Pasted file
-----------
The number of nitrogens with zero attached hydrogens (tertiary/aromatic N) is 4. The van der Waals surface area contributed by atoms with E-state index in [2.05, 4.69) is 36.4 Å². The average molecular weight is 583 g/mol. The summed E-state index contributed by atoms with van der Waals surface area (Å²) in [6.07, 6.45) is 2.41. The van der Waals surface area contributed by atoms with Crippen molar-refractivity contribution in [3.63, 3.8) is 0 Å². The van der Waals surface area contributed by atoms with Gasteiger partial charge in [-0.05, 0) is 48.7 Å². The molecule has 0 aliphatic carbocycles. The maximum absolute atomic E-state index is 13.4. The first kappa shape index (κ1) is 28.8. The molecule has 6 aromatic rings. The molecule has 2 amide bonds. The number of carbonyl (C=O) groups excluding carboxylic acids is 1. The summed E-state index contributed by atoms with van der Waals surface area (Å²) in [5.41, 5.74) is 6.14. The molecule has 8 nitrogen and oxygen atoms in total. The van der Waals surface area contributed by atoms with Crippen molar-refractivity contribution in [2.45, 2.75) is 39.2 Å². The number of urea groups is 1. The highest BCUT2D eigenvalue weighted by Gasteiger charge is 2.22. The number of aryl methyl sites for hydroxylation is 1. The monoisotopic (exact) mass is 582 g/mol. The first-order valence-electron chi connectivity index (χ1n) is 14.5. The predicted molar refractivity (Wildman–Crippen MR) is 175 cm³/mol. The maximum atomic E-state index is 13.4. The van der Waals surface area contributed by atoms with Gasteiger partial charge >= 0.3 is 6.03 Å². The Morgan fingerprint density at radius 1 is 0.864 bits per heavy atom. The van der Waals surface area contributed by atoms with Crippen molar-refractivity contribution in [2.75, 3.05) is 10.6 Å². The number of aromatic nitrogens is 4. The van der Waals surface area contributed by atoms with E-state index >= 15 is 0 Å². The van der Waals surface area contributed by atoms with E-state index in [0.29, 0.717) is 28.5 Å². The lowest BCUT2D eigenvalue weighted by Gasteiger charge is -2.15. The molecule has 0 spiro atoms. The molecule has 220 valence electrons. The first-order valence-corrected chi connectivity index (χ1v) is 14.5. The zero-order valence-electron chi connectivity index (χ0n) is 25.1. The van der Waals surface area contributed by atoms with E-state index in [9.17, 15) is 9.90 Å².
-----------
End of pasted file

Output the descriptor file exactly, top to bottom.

The number of nitrogens with zero attached hydrogens (tertiary/aromatic N) is 4. The van der Waals surface area contributed by atoms with E-state index in [2.05, 4.69) is 36.4 Å². The average molecular weight is 583 g/mol. The summed E-state index contributed by atoms with van der Waals surface area (Å²) in [6.07, 6.45) is 2.41. The van der Waals surface area contributed by atoms with Crippen molar-refractivity contribution in [3.63, 3.8) is 0 Å². The van der Waals surface area contributed by atoms with Gasteiger partial charge in [-0.05, 0) is 48.7 Å². The molecule has 0 aliphatic carbocycles. The maximum absolute atomic E-state index is 13.4. The first kappa shape index (κ1) is 28.8. The molecule has 6 aromatic rings. The molecule has 2 amide bonds. The number of carbonyl (C=O) groups excluding carboxylic acids is 1. The summed E-state index contributed by atoms with van der Waals surface area (Å²) in [5.41, 5.74) is 6.14. The molecule has 8 nitrogen and oxygen atoms in total. The van der Waals surface area contributed by atoms with Crippen molar-refractivity contribution in [2.45, 2.75) is 39.2 Å². The number of urea groups is 1. The highest BCUT2D eigenvalue weighted by Gasteiger charge is 2.22. The number of aryl methyl sites for hydroxylation is 1. The monoisotopic (exact) mass is 582 g/mol. The first-order valence-electron chi connectivity index (χ1n) is 14.5. The predicted molar refractivity (Wildman–Crippen MR) is 175 cm³/mol. The maximum atomic E-state index is 13.4. The van der Waals surface area contributed by atoms with Gasteiger partial charge >= 0.3 is 6.03 Å². The Morgan fingerprint density at radius 1 is 0.864 bits per heavy atom. The van der Waals surface area contributed by atoms with Crippen molar-refractivity contribution in [2.75, 3.05) is 10.6 Å². The number of aromatic nitrogens is 4. The van der Waals surface area contributed by atoms with E-state index >= 15 is 0 Å². The van der Waals surface area contributed by atoms with E-state index in [0.29, 0.717) is 28.5 Å². The lowest BCUT2D eigenvalue weighted by Gasteiger charge is -2.15. The molecule has 0 spiro atoms. The molecule has 220 valence electrons. The first-order valence-corrected chi connectivity index (χ1v) is 14.5. The zero-order valence-electron chi connectivity index (χ0n) is 25.1. The van der Waals surface area contributed by atoms with E-state index in [9.17, 15) is 9.90 Å².